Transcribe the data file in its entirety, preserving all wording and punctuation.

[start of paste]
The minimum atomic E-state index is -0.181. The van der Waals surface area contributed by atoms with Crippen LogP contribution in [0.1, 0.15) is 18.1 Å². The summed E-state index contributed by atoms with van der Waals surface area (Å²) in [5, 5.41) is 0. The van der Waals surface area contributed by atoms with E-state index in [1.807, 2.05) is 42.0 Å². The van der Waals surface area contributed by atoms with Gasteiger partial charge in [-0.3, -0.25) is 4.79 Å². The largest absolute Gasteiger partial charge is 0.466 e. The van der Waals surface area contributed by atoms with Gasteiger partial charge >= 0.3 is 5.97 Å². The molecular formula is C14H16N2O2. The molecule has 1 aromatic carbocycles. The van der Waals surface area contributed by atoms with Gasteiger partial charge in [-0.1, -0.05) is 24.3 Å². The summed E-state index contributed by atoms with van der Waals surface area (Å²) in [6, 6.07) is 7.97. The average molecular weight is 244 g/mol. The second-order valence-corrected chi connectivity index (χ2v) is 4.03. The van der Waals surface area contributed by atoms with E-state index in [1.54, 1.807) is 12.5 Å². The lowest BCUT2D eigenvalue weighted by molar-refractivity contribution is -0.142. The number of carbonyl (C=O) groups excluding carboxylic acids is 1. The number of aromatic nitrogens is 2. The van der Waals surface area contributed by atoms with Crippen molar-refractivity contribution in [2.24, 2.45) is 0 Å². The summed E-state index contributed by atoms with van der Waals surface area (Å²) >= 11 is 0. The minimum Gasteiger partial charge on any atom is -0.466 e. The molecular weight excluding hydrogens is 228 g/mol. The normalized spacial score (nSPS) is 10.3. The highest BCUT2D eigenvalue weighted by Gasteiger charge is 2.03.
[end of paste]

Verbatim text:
The minimum atomic E-state index is -0.181. The van der Waals surface area contributed by atoms with Crippen LogP contribution in [0.1, 0.15) is 18.1 Å². The summed E-state index contributed by atoms with van der Waals surface area (Å²) in [5, 5.41) is 0. The van der Waals surface area contributed by atoms with E-state index in [1.807, 2.05) is 42.0 Å². The van der Waals surface area contributed by atoms with Gasteiger partial charge in [-0.3, -0.25) is 4.79 Å². The largest absolute Gasteiger partial charge is 0.466 e. The van der Waals surface area contributed by atoms with Gasteiger partial charge >= 0.3 is 5.97 Å². The molecular formula is C14H16N2O2. The molecule has 1 aromatic carbocycles. The van der Waals surface area contributed by atoms with Gasteiger partial charge in [-0.1, -0.05) is 24.3 Å². The summed E-state index contributed by atoms with van der Waals surface area (Å²) in [6, 6.07) is 7.97. The average molecular weight is 244 g/mol. The second-order valence-corrected chi connectivity index (χ2v) is 4.03. The van der Waals surface area contributed by atoms with E-state index in [1.54, 1.807) is 12.5 Å². The lowest BCUT2D eigenvalue weighted by molar-refractivity contribution is -0.142. The number of carbonyl (C=O) groups excluding carboxylic acids is 1. The number of aromatic nitrogens is 2. The van der Waals surface area contributed by atoms with Crippen molar-refractivity contribution in [2.24, 2.45) is 0 Å². The summed E-state index contributed by atoms with van der Waals surface area (Å²) >= 11 is 0. The minimum Gasteiger partial charge on any atom is -0.466 e. The molecular weight excluding hydrogens is 228 g/mol. The normalized spacial score (nSPS) is 10.3. The highest BCUT2D eigenvalue weighted by Gasteiger charge is 2.03.